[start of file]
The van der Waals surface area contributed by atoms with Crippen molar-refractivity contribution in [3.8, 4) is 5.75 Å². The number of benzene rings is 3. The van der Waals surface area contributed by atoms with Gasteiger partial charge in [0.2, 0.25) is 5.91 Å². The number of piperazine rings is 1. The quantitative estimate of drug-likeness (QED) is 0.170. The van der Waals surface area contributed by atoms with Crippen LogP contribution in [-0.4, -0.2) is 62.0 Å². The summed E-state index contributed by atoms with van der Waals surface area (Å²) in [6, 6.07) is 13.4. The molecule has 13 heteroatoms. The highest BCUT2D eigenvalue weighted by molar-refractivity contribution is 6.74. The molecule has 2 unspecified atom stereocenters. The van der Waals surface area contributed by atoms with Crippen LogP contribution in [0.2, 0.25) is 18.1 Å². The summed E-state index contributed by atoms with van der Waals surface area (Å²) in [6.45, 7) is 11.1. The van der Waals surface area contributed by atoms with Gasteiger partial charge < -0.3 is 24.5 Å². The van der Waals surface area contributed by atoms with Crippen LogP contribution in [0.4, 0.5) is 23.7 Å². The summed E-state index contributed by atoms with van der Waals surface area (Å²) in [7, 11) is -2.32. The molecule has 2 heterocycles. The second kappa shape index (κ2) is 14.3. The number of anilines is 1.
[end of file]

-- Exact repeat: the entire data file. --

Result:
The van der Waals surface area contributed by atoms with Crippen molar-refractivity contribution in [3.8, 4) is 5.75 Å². The number of benzene rings is 3. The van der Waals surface area contributed by atoms with Gasteiger partial charge in [0.2, 0.25) is 5.91 Å². The number of piperazine rings is 1. The quantitative estimate of drug-likeness (QED) is 0.170. The van der Waals surface area contributed by atoms with Crippen LogP contribution in [-0.4, -0.2) is 62.0 Å². The summed E-state index contributed by atoms with van der Waals surface area (Å²) in [6, 6.07) is 13.4. The molecule has 13 heteroatoms. The highest BCUT2D eigenvalue weighted by molar-refractivity contribution is 6.74. The molecule has 2 unspecified atom stereocenters. The van der Waals surface area contributed by atoms with Crippen LogP contribution in [0.2, 0.25) is 18.1 Å². The summed E-state index contributed by atoms with van der Waals surface area (Å²) in [6.45, 7) is 11.1. The van der Waals surface area contributed by atoms with Gasteiger partial charge < -0.3 is 24.5 Å². The van der Waals surface area contributed by atoms with Crippen LogP contribution in [0.4, 0.5) is 23.7 Å². The summed E-state index contributed by atoms with van der Waals surface area (Å²) in [7, 11) is -2.32. The molecule has 2 heterocycles. The second kappa shape index (κ2) is 14.3. The number of anilines is 1.